Album Title: Invisible Cities
Label: Ubiquity Records
Play Time: 60'02"
The title track from Nomo's sixth album begins in typical Afrobeat fashion: tight horns illustrate a pungent shape, bass and drums drive circular rhythms, Nomo leader Elliot Bergman snorts a soulful tenor solo. But beneath the standard Afrobeat-isms, almost subliminally, Nomo re-contextualize the song: a luminous electric kalimba swells, distorted guitar clutters the left channel, ripping sounds and chirping crickets erupt from the right. Finally, nothing remains but the gamelan tones of the electric kalimba.
|Invisible Cities repeats such clever composites throughout its nine tracks, updating Fela Kuti's innovations with electronics, junk instruments and novel arrangements and ideas. This Ann Arbor-based tentet has been entertaining the Midwest since 2004's Nomo, attracting everyone from college hipsters and crate diggers to Afrobeat purists.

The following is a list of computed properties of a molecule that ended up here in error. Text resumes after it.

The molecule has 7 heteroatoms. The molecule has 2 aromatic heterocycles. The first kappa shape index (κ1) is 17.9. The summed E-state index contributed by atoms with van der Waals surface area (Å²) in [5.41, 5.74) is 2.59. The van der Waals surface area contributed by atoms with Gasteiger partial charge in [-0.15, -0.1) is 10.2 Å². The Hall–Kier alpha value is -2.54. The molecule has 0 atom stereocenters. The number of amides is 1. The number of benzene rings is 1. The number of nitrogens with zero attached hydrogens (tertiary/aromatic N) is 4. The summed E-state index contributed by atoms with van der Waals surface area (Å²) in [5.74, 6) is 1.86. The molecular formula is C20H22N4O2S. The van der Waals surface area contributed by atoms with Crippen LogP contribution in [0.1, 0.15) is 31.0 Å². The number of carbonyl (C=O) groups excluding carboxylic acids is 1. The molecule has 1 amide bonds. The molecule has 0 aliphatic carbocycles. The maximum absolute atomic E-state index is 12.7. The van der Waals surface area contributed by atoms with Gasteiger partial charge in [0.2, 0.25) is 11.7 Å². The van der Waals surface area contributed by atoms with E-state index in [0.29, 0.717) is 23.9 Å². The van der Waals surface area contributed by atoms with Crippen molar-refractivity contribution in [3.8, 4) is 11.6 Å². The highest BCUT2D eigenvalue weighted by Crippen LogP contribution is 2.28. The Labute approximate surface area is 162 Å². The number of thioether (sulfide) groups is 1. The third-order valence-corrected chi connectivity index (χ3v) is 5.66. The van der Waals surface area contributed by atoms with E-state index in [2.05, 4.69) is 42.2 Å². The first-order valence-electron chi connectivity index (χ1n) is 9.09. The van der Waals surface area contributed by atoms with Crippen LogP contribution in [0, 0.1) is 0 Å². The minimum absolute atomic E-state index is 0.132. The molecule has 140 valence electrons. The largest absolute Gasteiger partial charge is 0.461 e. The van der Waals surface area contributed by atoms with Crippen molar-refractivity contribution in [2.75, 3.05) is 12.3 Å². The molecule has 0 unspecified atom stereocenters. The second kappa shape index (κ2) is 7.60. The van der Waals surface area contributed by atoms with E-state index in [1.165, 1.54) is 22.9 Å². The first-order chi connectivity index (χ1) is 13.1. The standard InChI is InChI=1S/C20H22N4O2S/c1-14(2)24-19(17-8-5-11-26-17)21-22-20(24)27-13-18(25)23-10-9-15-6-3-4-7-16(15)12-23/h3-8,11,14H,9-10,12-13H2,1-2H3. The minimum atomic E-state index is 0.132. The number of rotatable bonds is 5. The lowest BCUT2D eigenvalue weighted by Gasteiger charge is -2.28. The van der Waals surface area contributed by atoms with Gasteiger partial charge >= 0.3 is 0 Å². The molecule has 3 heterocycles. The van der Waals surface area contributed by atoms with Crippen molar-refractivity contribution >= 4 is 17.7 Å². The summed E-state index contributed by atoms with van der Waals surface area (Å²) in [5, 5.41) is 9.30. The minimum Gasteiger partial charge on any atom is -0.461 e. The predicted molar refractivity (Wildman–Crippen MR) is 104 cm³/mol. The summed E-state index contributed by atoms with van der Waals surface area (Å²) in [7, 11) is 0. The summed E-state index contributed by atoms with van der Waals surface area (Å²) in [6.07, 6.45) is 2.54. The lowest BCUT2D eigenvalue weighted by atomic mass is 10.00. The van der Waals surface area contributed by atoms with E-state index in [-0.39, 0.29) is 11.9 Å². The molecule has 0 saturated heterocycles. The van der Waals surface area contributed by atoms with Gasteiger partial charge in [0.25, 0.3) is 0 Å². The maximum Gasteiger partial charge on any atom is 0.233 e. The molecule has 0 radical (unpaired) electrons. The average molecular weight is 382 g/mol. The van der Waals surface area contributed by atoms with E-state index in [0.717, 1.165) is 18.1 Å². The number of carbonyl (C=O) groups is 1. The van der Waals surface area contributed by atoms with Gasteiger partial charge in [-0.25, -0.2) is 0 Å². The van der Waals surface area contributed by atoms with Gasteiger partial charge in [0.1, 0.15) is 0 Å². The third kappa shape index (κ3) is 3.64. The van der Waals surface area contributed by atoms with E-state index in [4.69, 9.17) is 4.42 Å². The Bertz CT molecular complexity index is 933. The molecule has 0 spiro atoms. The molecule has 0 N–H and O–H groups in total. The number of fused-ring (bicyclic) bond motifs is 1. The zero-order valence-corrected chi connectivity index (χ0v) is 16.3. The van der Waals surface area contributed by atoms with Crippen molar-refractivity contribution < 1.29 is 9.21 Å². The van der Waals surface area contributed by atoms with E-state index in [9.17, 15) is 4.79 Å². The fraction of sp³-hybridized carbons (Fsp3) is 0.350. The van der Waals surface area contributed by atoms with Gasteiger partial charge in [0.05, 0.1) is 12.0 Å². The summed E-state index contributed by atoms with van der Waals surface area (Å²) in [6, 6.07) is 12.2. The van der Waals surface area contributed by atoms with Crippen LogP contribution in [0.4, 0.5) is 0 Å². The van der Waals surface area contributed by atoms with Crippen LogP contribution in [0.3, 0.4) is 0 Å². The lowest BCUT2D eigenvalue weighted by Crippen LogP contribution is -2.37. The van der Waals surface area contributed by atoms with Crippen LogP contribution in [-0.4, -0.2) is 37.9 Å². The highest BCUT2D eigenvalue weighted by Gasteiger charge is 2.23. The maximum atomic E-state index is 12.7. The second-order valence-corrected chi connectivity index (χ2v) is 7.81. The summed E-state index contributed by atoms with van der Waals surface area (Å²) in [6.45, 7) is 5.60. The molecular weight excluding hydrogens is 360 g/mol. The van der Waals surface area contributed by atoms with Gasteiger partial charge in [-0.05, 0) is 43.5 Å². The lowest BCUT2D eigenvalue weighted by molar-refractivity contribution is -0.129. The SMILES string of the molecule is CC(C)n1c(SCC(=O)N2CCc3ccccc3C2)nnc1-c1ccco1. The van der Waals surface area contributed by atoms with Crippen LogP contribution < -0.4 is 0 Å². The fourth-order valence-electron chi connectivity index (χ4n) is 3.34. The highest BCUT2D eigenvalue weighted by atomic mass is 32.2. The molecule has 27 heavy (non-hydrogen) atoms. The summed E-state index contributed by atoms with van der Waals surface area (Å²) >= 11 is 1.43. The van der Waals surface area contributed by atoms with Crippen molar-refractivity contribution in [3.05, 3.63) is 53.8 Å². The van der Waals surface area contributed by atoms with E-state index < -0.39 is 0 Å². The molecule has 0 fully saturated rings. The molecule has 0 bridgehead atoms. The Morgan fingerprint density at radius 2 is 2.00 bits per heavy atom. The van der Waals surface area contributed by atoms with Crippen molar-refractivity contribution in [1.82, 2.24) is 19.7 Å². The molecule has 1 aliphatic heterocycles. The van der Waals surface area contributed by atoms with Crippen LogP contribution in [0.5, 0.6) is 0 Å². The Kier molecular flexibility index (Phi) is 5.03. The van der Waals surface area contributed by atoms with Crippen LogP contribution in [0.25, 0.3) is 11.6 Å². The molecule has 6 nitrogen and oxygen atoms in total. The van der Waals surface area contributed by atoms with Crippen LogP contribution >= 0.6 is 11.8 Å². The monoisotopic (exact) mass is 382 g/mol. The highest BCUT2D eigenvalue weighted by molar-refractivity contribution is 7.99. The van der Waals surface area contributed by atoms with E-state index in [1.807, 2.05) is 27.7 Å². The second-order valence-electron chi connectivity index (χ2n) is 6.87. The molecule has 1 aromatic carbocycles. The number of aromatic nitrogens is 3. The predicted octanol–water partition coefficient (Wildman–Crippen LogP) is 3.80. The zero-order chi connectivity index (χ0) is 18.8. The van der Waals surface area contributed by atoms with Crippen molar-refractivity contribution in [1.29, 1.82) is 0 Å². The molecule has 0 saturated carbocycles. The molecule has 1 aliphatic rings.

Invisible Cities is the sound of an experienced creative outfit in their prime, combining styles and sources at will rooted in Afrobeat but infused with a wonderfully polyglot approach. Dan Bennett's muted drum patterns roll lazy horns and a skanky sci-fi guitar riff in "Ma" sounding like a deranged Les Baxter complete with female ("la la la") Tiki vocals. "Banners on High" approximates Can and Krautrock, squealing effects and a radiant electric piano coiling over space rock drumming and a cacophonous horn section. "Nocturne" explores five electric kalimbas, a hypnotic vocal chant and a freak electronic solo. "Waiting" is Afrobeat party groove meets free jazz tenor madness. Invisible Cities -- implying impermanence and imagination -- is an apt title for such a beautiful, nearly perfect album.
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